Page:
Jacob’s sister Bertha married Edward Herzberg in 1893. They had a daughter Pauline, who was born in 1894. Like his father-in-law and so many other Cohen relatives, Edward was a pawnbroker. Pauline was married to Philip Schultz (the Mr. and Mrs. Philip Schultz at the anniversary party) in 1917. Philip was also a pawnbroker. Sadly, Bertha died December 31, 1923, when she was 51 years old. She died after an operation for gall stones (cholelithiasis), but also suffered from kidney disease (chronic interstitial nephritis). The informant on the certificate was Walter Herzberg, who appears from other records to have been Edward’s brother. Edward remarried a woman named Hettie Kranzkopf. He died from heart disease on December 27, 1934.
The story of the next sibling, Isaac, is a little more convoluted. Isaac married Lilian Katz sometime between 1900 and 1907, when their son Jac(k) or John was born. In 1910 they were living in Philadelphia, and Isaac was the proprietor of a “loan office,” or what I assume was a pawnshop. By 1920, the family situation had changed. Lilian and her son John were living in Pittsburgh with her parents, and her marital status was “divorced.” Isaac was living in Philadelphia with his sister and brother-in-law, Julia and William Raken, and he was now an automobile dealer. His marital status, however, was still given as married. Ten years later, it seems that Isaac and Lilian had reunited; Isaac was living in Pittsburgh with Lillian, John, and Lillian’s mother. He was now employed as a real estate agent. They both gave their marital status as married.
I hope the reunion was a happy one, but it was not long-lived because two years later, on December 5, 1932, Isaac died from lobar pneumonia. He was living in Pittsburgh at the time of his death, and Lillian was his informant so they were still together at the time he died. Isaac was still employed as a real estate agent at the time of his death; he was 57 years old.
Lilian was still living with her mother in Pittsburgh as of 1940, but I have not been able to find what happened to Lillian after that. Their son John married a woman named Ruth sometime before Isaac died, and they had one child born in 1931.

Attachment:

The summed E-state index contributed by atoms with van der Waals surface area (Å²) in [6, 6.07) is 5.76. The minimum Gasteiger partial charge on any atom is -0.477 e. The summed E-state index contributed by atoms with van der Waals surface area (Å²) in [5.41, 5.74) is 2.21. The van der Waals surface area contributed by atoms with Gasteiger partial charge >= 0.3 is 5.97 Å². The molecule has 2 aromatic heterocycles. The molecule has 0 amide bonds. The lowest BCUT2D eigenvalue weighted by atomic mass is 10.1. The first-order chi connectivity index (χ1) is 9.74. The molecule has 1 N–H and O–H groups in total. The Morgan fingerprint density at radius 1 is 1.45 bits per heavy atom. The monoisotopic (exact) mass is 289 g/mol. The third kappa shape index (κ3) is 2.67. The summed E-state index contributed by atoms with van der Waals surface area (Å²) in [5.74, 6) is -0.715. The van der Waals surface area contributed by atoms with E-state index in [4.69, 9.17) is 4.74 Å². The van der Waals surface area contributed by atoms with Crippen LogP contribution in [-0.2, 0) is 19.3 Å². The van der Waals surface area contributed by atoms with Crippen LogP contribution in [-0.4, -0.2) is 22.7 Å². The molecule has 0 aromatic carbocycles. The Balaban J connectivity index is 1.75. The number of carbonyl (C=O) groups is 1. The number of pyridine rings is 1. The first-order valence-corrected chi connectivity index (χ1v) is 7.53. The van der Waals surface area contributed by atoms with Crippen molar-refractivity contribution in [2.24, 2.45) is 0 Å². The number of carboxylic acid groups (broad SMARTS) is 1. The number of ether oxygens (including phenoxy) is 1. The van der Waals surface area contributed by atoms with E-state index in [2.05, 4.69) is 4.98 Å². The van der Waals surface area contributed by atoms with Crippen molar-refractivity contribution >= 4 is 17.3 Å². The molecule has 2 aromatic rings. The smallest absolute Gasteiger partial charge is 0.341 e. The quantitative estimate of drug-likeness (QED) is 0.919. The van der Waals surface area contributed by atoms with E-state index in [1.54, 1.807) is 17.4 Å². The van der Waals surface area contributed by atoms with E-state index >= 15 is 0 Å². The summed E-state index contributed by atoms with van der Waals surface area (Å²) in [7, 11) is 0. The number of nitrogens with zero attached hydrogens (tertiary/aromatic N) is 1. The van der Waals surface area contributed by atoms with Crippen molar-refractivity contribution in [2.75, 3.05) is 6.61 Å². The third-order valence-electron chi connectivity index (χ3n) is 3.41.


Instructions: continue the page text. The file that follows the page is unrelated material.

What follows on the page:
Nathan, the next sibling, also had some marital troubles. He was single and living at home with his parents as of 1910 when he was 34 years old. He was working as a clerk in a “loan office,” presumably his father’s pawnshop. On his World War I draft registration, however, he was calling himself a self-employed jeweler and was still living at home with his parents. On Friday, July 4, 1919, the Philadelphia Inquirer ran an engagement announcement of Nathan Cohen and Sylvia Altman, and the marriage index also includes that couple. By 1920, however, Nathan is listed as divorced on the census and is once again living with his parents. Now he was working at a loan office again. Perhaps the jewelry business failed like the marriage.
In 1925 Nathan married again; his new wife’s name was Nettie Strieff, and this marriage lasted at least ten years. Nettie was 14 years younger than Nathan; she was 40 and he was 54 at the time of the 1930 census. According to the census, Nathan had no occupation at that time. The last record I found of them was a 1935 ship manifest listing them as passengers on a ship sailing from Hamburg, Germany, to New York. I have not been able to locate them on the 1940 census, but I also have not found a death record for them. I guess I have to keep searching.
That brings me to Sallie or Sallye Cohen, born in October, 1877. I was able to find Sallye’s married name through the 50th wedding anniversary story about her parents. By searching for Isaac Goldsmith, I was able to find a marriage record dated 1913 for Sallye Cohen and Isaac Goldsmith. Sallye was 36 when she married Isaac, and they apparently did not have any children. They lived in Allentown, Pennsylvania, where Isaac was first a real estate agent (1920) and later a real estate developer (1930). As of 1935, they had moved to South Whitehall, Lehigh, Pennsylvania, and in 1940 Isaac must have been retired as no occupation is given on the census. He and Sallye were 63 as of the date of the 1940 census. They are listed in the 1944 directory for Allentown, but I have not found any later records including any death certificates. My guess is that that means they lived past 1944, the last year that Pennsylvania death certificates are currently available.
The child I have had the worst time locating is the next one, Fannie. Although she appeared on the census reports for 1900, 1910, and 1920, living with her parents, I cannot find her anywhere thereafter. I cannot find her on a census report, on the marriage index, or on any death records or burial records. She just disappeared. She is not even listed as one of the hosts of the 1919 50th anniversary party for her parents, yet she was living with them both before and afterwards. She was not working in either 1910 or 1920, even though she was 28 and 38, respectively, when those censuses were taken. It’s another gap I just cannot fill at this point.